The House Ethics Committee announced earlier Thursday that it will investigate Franks to determine if he engaged in “conduct that constitutes sexual harassment and/or retaliation for opposing sexual harassment.”
In his statement, Franks acknowledged he made staffers “uncomfortable” and that he discussed fertility issues and surrogacy with two female staffers, but denied having ever “physically intimidated, coerced, or had, or attempted to have, any sexual contact with any member of my congressional staff.”
“But in the midst of this current cultural and media climate, I am deeply convinced I would be unable to complete a fair House Ethics investigation before distorted and sensationalized versions of this story would put me, my family, my staff, and my noble colleagues in the House of Representatives through hyperbolized public excoriation,” Franks said in his statement. “Rather than allow a sensationalized trial by media damage those things I love most, this morning I notified House leadership that I will be leaving Congress as of January 31st, 2018.”
House Speaker Paul Ryan’s office released a statement saying that Ryan was briefed on “credible claims of misconduct” last week and that Franks did not deny the allegations when he was confronted with them. The Wisconsin Republican said he accepted the letter of resignation Thursday.
Franks’ resignation would create a vacancy in Arizona at the end of January, which per Arizona law, would mean Republican Gov. Doug Ducey would have to call an election with a primary in late April or early May and a late June date for the general election.
Franks’ announcement came hours after Sen. Al Franken, a Minnesota Democrat, announced he would step down in the wake of allegations about inappropriately touching women and two days after Michigan Democratic Rep. John Conyers announced he was resigning as allegations about his past sexual misconduct increased.
Franks, an eight-term congressman, is the first Republican to announce his resignation since the nationwide reckoning over sexual harassment and assault began this fall.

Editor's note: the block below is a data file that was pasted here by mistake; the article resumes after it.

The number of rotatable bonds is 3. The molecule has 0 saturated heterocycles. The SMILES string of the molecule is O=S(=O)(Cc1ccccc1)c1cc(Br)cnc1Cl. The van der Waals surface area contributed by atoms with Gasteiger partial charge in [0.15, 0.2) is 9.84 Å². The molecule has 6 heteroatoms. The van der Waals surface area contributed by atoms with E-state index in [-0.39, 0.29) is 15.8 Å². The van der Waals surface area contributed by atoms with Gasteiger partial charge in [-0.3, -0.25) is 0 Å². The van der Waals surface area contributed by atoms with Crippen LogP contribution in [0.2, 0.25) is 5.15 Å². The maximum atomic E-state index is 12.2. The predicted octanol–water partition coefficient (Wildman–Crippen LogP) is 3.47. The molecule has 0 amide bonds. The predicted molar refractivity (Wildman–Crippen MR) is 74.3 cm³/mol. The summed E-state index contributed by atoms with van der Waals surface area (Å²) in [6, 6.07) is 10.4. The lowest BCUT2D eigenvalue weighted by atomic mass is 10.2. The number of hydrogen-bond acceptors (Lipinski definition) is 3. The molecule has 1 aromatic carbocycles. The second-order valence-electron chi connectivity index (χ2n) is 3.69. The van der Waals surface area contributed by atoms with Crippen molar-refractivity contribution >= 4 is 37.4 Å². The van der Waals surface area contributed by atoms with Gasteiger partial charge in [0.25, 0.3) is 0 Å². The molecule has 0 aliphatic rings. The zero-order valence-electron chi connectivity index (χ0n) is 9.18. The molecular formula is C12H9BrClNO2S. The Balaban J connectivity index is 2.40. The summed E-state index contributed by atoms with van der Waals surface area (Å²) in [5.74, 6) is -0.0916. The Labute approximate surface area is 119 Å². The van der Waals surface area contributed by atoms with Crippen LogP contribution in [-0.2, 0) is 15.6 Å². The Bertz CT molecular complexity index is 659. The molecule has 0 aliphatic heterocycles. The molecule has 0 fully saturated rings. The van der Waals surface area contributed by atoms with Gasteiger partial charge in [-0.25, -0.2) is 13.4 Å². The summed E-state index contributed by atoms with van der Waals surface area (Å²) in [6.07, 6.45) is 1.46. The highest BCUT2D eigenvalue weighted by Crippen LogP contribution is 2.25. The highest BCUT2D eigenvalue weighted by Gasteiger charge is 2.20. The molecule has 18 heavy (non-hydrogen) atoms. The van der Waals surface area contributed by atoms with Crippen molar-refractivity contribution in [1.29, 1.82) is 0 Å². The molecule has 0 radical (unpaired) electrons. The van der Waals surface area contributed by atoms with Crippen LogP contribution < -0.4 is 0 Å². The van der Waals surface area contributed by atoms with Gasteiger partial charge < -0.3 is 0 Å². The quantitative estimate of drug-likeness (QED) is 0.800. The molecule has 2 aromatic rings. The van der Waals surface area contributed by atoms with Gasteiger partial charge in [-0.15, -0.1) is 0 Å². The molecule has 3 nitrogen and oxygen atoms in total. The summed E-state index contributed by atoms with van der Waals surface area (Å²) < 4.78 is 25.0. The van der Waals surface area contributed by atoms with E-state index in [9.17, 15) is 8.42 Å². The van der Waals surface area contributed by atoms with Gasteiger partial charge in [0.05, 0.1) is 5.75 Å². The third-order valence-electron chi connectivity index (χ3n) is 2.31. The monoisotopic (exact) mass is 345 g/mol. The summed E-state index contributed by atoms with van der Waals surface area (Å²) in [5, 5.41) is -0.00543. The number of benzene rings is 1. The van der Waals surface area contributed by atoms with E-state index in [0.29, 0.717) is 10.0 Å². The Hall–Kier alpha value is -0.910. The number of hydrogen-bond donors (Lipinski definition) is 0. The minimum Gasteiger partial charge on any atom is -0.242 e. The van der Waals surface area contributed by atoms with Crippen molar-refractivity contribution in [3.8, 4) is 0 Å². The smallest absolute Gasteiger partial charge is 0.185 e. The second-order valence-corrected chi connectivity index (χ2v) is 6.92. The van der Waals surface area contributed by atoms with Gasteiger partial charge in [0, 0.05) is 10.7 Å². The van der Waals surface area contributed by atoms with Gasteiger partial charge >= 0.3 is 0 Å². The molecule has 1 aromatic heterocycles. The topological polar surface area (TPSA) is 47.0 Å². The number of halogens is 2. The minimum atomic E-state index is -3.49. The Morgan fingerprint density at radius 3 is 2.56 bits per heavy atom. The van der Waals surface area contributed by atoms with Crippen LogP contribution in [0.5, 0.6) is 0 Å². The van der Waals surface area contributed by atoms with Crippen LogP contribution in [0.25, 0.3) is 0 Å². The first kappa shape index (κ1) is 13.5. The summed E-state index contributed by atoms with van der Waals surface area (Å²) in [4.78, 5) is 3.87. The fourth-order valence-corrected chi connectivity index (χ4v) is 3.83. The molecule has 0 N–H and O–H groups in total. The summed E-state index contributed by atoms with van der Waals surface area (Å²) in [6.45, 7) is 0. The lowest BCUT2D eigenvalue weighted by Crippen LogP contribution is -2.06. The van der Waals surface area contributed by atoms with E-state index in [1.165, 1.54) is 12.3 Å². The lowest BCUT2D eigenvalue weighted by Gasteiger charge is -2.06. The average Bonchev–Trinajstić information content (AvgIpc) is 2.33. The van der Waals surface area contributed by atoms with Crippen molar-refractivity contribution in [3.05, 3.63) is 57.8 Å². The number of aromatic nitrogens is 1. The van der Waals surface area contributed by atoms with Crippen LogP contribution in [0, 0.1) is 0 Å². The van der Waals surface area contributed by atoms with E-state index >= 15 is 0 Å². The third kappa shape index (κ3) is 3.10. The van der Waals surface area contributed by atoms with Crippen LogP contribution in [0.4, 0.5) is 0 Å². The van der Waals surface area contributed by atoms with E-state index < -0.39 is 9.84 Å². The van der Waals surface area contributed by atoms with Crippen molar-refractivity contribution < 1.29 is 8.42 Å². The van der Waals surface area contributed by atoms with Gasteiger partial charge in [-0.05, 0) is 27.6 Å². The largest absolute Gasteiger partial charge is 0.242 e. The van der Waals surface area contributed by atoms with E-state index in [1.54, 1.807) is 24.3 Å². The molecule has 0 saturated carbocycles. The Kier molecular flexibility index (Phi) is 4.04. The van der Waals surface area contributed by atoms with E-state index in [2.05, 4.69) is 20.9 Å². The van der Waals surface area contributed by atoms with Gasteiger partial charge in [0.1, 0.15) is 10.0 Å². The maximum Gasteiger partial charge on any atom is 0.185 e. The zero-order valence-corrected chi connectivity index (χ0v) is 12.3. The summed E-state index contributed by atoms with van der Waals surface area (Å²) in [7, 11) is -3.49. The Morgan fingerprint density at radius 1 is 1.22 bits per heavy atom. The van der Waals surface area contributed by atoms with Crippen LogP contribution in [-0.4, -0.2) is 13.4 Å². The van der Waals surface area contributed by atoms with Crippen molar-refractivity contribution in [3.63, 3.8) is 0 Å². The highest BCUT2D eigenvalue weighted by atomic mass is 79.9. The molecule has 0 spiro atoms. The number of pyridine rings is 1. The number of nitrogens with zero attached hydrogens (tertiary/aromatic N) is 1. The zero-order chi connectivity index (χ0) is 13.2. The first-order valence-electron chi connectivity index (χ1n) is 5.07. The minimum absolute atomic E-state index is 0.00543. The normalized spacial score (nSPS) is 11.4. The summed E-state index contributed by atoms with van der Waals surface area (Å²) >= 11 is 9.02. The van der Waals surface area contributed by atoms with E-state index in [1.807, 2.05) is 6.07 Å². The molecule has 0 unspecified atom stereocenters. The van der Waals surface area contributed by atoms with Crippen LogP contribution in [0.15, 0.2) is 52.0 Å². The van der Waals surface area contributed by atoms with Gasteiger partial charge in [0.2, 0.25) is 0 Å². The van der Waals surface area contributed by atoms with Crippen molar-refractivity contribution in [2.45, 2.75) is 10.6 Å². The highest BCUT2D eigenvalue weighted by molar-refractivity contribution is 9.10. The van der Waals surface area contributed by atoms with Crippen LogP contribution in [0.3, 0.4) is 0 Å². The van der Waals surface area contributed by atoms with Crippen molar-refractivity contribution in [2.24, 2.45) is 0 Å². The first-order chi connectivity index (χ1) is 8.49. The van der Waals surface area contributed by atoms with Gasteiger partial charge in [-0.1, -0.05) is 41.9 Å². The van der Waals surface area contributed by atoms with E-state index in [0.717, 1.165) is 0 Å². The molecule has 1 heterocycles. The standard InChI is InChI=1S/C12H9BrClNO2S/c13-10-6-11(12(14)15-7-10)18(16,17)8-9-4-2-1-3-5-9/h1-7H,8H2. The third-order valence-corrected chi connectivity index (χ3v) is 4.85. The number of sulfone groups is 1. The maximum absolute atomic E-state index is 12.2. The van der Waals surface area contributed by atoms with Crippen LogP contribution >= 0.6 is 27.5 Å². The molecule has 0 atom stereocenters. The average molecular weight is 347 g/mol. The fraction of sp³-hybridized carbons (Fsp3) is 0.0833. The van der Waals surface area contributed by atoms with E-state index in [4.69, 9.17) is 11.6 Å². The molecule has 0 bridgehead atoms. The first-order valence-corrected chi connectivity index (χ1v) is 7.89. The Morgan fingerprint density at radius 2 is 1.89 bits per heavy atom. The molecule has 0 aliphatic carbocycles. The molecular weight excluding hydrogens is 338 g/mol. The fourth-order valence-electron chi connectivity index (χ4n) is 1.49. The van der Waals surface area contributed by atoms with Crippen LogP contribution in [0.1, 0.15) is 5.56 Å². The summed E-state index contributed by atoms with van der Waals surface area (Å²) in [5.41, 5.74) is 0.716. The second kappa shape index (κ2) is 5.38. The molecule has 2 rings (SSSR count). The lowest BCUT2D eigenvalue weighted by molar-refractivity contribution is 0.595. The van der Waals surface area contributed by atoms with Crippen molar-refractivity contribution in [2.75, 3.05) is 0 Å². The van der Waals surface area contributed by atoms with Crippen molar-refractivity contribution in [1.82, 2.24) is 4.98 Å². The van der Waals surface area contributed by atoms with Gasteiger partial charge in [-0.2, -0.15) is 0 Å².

On Thursday evening, a group of conservative House Republicans gathered around Franks on the floor and prayed with him.
Franks, a self-styled “conservative, Reagan Republican,” joined Congress in the early 2000s and has hewed conservative on a range of issues in his time there, with a particular focus on anti-abortion issues.
Until his statement on Thursday, Franks appeared to be headed for re-election, and according to the Federal Election Commission, he raised more than $100,000 through the end of September for the 2018 cycle.
Franks’ northwest Phoenix suburb is reliably Republican, having gone to Trump and 2012 Republican presidential nominee Mitt Romney, both of whom won the district by more than 20 percentage points, and Franks easily won re-election last year.
“Congress should be held to the highest ethical standard,” said National Republican Congressional Committee Chairman Steve Stivers. “Trent Franks did the right thing in stepping aside.”
He supported President Donald Trump last year, even in the wake of the “Access Hollywood” tape, by saying Trump’s words, while bad, did not compare to Democratic presidential candidate Hillary Clinton’s support of abortion rights.
Franks was involved in Trump’s efforts to oust Arizona Sen. Jeff Flake before Flake announced his retirement. Franks, state Treasurer Jeff DeWit and former state GOP Chairman Robert Graham huddled privately backstage with Trump before the President’s raucous Phoenix rally earlier this year.
Franks sits on the House Judiciary Committee and the House Armed Services Committee.
Franks drew national ire in 2013 when he said, “Incidents of rape resulting in pregnancy are very low” — a remark he later said was taken out of context.
By MJ Lee, Deirdre Walsh, Juana Summers and Eli Watkins, CNN